Sun Salutations and Gratitude Class
The sequence of yoga poses known as Sun Salutations, or Surya Namaskar dates as far back as 2,800 years. There are as many different versions of the sequence as there are styles of yoga, as well as multiple variations of Sun Salutations within a single style.
In this class, you will experience two sequences commonly known as Surya Namaskar A and Surya Namaskar B.
Sun Salutations include some of the most common yoga positions:
- Standing Backbend
- Standing Forward Fold
- Plank Position
- Downward Facing Dog
These five poses are integral to Ashtanga and Vinyasa yoga, and for good reason! They allow us to explore a very important an often neglected range of motion in our bodies: the flexion and extension of our spine.
The 280º Spine
The woman pictured above is not showing an example of the full 280º range of the spine, not even close. First off, she only exploring maybe 10 percent of the amazing 115º range of flexion and extension of the cervical spine (aka the neck).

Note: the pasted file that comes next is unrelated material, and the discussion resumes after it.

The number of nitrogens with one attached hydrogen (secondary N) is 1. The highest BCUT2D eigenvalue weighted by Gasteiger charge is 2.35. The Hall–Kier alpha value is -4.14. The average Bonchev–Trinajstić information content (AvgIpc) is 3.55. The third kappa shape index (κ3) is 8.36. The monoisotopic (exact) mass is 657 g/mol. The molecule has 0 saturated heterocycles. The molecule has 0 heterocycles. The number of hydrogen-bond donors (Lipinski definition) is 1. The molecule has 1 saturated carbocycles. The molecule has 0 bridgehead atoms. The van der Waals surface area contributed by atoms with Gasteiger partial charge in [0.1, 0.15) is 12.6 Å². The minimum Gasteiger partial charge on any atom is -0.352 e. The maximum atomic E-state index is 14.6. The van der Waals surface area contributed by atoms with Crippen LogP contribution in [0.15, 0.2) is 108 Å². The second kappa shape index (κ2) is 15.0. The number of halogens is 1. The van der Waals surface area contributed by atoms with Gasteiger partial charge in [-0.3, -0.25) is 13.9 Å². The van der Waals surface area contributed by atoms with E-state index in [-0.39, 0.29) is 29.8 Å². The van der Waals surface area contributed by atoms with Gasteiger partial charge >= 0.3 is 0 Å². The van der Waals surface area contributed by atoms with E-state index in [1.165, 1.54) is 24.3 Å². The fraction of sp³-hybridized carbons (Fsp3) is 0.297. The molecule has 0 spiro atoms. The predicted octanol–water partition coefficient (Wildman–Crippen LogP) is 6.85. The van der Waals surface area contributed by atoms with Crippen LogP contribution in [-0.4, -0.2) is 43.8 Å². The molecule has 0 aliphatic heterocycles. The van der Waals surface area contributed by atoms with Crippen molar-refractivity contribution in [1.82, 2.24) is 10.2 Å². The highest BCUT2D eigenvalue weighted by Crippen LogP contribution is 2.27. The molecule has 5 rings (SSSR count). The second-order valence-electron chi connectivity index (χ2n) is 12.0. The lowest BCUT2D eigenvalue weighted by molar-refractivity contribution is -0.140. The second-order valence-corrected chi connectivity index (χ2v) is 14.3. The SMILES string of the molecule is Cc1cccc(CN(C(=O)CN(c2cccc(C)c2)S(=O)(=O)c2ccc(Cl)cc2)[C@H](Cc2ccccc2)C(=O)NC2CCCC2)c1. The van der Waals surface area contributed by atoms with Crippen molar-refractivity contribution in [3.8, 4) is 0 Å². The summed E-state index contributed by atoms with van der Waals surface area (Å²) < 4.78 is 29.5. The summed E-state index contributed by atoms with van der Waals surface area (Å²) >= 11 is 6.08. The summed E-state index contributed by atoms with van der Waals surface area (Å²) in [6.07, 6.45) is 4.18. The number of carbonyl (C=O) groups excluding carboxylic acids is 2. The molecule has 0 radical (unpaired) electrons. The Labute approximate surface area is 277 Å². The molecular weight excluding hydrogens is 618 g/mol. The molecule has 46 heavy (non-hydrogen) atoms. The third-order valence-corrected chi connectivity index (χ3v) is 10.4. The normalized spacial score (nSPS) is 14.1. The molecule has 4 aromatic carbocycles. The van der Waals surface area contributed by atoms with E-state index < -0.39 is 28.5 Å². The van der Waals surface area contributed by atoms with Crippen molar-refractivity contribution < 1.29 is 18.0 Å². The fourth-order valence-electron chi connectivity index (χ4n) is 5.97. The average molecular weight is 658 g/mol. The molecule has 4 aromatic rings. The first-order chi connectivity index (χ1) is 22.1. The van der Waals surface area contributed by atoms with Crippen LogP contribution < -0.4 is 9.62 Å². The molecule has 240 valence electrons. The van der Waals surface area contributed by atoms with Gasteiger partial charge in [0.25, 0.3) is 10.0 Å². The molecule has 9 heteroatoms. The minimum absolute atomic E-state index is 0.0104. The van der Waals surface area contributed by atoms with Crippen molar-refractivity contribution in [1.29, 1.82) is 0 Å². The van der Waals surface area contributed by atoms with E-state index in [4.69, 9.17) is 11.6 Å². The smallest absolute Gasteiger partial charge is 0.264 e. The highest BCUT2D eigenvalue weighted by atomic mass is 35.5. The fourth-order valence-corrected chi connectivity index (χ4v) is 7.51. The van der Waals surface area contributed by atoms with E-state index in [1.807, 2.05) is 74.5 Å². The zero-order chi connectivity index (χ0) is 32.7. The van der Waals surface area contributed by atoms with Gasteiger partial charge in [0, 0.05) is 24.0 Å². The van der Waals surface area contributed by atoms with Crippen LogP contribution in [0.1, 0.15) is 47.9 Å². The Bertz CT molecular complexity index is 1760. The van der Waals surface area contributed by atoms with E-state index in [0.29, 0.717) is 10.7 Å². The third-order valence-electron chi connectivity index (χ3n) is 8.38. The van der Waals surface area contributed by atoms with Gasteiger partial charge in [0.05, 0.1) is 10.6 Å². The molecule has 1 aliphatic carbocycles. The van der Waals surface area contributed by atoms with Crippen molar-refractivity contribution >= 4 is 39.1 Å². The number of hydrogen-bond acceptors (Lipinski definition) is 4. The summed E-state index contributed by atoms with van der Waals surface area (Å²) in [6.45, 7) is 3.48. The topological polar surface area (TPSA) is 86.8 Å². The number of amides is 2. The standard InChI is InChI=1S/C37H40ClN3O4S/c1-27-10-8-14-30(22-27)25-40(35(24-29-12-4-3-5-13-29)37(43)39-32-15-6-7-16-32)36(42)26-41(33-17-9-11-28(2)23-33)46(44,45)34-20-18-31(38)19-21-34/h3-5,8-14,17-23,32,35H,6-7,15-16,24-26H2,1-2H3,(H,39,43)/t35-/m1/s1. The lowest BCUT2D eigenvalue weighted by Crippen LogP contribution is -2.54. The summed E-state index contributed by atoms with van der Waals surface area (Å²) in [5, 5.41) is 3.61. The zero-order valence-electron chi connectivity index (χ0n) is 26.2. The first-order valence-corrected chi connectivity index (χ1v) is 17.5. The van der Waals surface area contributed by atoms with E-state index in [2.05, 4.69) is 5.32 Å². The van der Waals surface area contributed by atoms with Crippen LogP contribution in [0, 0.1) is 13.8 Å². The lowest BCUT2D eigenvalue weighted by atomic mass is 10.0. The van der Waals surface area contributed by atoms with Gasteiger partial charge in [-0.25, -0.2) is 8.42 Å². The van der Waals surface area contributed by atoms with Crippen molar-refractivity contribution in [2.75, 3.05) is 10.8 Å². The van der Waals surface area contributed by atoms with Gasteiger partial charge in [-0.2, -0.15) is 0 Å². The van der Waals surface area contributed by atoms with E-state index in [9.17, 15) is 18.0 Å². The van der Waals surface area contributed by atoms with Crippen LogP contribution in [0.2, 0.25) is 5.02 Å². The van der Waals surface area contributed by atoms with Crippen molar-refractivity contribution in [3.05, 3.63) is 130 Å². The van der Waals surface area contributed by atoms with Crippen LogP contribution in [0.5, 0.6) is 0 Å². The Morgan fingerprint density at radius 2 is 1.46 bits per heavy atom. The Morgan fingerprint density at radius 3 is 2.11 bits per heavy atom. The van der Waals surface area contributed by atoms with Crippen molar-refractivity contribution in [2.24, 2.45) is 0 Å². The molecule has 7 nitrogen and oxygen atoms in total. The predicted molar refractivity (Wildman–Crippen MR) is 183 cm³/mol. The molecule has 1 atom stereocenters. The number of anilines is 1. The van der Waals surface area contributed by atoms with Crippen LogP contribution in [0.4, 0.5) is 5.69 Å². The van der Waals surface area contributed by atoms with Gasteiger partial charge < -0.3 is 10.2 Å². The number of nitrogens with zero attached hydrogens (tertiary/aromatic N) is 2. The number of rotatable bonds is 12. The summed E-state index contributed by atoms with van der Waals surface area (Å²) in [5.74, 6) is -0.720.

Practicing the five poses mentioned above is an excellent way to tune into the needs of your neck, shoulders, and back.
Is your neck stiff and tight?
Are your shoulders rolled forward?
Does your middle or lower back ache?
Sun Salutations provide a way to explore these types of tension in the body and find relief. The results can include:
- Relief from Tension and Sore Muscles
- Improved Respiration and Circulation
- Improved Muscle Tone
- Improved Posture
- An Overwhelming Sense of Gratitude
The Grateful Monkey God
In Hindu mythology, the first Sun Salutations were practiced by the monkey god, Hanuman. It’s a lovely parable about learning hard lessons, perseverance, and dedication. But it’s the story told between the lines — the way in which Hanuman is inspired to practice — that reveals the real insights to the origin of the series of poses.
The step-back-step-forward movement of the sequence; the sense of gratitude that comes with bowing and placing your hands together before your heart — Sun Salutations can feel like a devotional practice. It is a heart-centered moving meditation that is useful for building energy and giving thanks.
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